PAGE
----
Before his ‘confession’ on state-run TV, defected Colonel Hussein Harmoush had reportedly seen members of his family killed and his home razed to the ground.

What to do when a top military brass refuses his orders to open fire on peaceful protestors and instead defects and records video outlining massacres committed in the name of the regime?

If you’re the Assad family the answer is simple: Send some heavies over to the family home to reportedly arrest, torture and kill the elderly brother, aged 74, and the brother-in-law; shoot and imprison the sister-in-law and a nephew; torture and kill some cousins, including a 12-year-old child; then blast the home to pieces with guns.

Next, send agents to nab the offending officer from his refuge, bring him back to Damascus and stick him on regime-run TV to retract all the nasty things he said about the violence of Assad’s security forces.

Such was the tragic fate of Lt Col Hussein Harmoush, one of the first high ranking Syrian officers to defect from the army and who recorded compelling video testimony describing witnessing a massacre of civilians in north-west Syria in June.

GlobalPost used Harmoush’s testimony as part of a video on defected soldiers and members of the Syrian security forces:

Read GlobalPost: Soldiers in Syria defect

Harmoush was believed to be in hiding in neighbouring Turkey where he became part of the Free Officers Movement, calling on the Syrian army to back the people, not the Assad regime.

Little was heard of him for months until he appeared by surprise on state-run Syria TV on September 15, ashen faced and thin, retracting his earlier testimony.

“During my service in the Syrian army, nobody has ordered me to fire at the civilians or any others,” Harmoush told his interviewer, after some prompting. “I didn't see or hear any commander in the army that had given orders to shoot at civilians.”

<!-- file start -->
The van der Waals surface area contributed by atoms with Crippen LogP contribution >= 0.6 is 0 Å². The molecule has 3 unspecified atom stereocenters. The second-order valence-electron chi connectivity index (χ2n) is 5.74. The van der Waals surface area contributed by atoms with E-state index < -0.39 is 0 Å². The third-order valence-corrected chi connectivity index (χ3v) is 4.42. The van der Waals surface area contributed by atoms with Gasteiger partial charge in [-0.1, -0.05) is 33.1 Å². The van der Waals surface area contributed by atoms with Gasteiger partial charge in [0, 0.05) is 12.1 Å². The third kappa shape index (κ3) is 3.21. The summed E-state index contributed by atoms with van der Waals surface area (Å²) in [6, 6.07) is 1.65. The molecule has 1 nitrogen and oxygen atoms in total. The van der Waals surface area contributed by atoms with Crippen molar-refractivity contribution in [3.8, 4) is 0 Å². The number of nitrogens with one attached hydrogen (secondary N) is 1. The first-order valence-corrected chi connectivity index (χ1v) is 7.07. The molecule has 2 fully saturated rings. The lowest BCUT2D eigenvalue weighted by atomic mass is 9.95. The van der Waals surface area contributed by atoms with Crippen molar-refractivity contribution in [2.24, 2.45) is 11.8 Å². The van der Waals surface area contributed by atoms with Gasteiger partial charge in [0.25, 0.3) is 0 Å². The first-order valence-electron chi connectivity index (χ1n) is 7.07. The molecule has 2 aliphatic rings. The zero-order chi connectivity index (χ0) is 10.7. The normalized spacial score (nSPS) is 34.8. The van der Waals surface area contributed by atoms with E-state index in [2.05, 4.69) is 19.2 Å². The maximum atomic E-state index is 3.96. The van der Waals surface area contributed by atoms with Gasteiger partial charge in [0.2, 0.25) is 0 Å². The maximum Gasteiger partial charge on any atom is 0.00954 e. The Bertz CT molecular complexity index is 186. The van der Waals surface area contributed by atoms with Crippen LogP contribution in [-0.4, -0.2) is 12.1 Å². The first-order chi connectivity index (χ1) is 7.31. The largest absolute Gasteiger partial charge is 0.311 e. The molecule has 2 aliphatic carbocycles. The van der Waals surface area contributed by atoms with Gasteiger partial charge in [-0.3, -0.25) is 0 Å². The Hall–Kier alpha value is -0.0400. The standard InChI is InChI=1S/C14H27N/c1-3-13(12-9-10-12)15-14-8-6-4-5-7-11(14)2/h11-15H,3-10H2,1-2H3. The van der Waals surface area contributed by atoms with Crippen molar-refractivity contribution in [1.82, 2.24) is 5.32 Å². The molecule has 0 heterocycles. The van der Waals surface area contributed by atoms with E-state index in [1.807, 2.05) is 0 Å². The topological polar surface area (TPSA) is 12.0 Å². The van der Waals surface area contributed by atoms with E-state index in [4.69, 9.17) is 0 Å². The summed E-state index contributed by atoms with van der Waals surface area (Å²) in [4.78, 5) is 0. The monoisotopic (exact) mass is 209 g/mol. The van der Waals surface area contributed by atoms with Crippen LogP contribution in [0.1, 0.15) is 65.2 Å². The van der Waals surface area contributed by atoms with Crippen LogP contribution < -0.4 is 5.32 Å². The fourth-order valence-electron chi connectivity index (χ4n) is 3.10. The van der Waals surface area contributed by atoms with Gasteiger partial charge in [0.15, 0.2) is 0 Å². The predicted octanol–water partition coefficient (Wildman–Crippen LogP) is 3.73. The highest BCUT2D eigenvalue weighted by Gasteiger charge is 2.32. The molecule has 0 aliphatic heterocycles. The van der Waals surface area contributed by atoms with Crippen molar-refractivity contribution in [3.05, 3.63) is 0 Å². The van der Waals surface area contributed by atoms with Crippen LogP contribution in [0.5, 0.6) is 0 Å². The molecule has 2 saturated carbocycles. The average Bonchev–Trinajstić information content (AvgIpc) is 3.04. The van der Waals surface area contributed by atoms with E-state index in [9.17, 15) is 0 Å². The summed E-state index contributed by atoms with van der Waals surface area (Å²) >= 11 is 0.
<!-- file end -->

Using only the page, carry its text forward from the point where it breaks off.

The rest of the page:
Unsurprisingly, his ‘confession’ continued to echo the regime’s version of what is taking place in Syria. Harmoush said activists in Turkey had pledged to help him arm Syrian civilians, but added: "They were all promises... they promised to supply me with weapons and money for liberation, but they were just promises."

Harmoush said groups such as the Muslim Brotherhood told him they had smuggled weapons into Syrian areas such as Homs, Hama, Idlib and Lattakia.

Referring to the deaths in Syrian towns, he said: "I am sure that armed groups were the killers." Regime media and officials regularly refer to "armed groups" as being responsible for the violence in Syria, which is now believed to have killed over 5,000 people.

A spokesman for the opposition LCC network in Idleb told GlobalPost security forces that ahead of Harmoush’s TV appearance, security forces had attacked his family home in Ebleen village, in the north-west province, killing his elderly brother Mohammed, 74.

On its website, the LCC provided further details of the murders and arrests of Harmoush’s closest family members.
Syrian activists in Turkey blamed the Turkish authorities for handing Harmoush over to Syria, arguing that he would not have returned to Syria of his own accord.

But the Turkish foreign ministry said no Syrian refugees had ever been sent back against their will and Turkish officials reportedly believe Harmoush may have been persuaded or coerced to go back by infiltrators from Syrian intelligence inside the refugee camps set up in Turkey for Syrians fleeing the violence.

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